As to this portion towards the end, I agree with this:

That these students [who left Christianity and are now atheists] were, above all else, idealists who longed for authenticity, and having failed to find it in their churches, they settled for a non-belief that, while less grand in its promises, felt more genuine and attainable.

I again quote Michael:
“Christianity is something that if you really believed it, it would change your life and you would want to change [the lives] of others. I haven’t seen too much of that.”
/// end snippet ///

I can echo Michael on that. That definitely played a role in my drift from the faith.

After my mother’s death, I had my eyes opened. Most Christians I went to in my time of need, when I was in grief, weren’t living out the faith; they didn’t care to actually walk with me through that grief.

(My mother, by contrast, actually lived the faith; she didn’t just talk about it. She would offer practical assistance to people in need, such as, she would drive frail elderly neighbors to their doctor appointments.)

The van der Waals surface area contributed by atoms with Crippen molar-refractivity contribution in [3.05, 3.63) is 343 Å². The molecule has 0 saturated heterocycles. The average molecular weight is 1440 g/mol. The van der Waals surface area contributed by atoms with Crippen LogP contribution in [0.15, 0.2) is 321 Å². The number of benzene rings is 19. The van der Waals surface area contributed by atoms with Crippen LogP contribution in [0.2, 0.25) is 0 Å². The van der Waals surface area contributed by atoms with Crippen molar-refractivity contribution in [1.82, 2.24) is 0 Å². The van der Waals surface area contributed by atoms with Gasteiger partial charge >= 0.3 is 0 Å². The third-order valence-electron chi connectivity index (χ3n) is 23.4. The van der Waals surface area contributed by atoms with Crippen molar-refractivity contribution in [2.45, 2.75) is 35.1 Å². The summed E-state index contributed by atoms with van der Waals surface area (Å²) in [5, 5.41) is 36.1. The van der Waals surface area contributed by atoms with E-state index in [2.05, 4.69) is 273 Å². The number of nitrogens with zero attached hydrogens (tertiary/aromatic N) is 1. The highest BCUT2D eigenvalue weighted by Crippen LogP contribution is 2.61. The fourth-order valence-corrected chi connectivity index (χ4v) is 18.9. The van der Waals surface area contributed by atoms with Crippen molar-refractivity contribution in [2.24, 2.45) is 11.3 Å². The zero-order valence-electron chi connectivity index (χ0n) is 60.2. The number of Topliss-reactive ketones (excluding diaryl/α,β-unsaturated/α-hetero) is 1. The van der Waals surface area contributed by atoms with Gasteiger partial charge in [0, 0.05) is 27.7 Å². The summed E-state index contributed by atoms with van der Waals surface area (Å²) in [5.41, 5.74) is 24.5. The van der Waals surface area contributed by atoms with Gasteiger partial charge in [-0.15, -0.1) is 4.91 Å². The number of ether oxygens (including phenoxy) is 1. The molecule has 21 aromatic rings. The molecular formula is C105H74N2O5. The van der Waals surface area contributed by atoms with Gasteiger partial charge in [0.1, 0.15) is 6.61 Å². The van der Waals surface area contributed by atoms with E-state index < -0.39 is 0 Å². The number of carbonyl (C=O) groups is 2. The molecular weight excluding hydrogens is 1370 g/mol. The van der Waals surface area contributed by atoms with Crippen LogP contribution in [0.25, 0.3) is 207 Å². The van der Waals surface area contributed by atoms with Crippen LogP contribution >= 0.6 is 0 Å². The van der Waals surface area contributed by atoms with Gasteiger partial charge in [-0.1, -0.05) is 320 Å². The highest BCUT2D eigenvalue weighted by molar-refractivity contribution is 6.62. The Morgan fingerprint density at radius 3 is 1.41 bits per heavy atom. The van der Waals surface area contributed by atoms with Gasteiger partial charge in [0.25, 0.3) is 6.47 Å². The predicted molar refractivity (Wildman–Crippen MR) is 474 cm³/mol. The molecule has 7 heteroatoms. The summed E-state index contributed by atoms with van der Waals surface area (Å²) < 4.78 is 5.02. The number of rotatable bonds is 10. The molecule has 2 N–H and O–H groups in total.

Many of the Christians I went to for help (as in, emotional support) after my mother’s death are the types of Christians who attend church, they read the Bible daily to weekly, and they pay the faith lip service, but they don’t actually practice the faith (see James 2:16 and Romans 12:15).

I have also regularly visited spiritual abuse blogs in the last few years and have noted a pattern in churches – when dealing with victims of domestic abuse or child sex abuse, most Christians victim-blame the victim and defend the abuser, which is the opposite of what the Bible teaches.

Christians who have depression or other mental health issues are also shamed by Christians – they are not empathized with, or, they are told if they have anxiety or depression, that they must “never have truly been saved” to start with.

These churches seldom provide actual help to victims (such as paying for them to receive counseling, putting abused wives up in apartments for free as they divorce their abusive husbands, etc).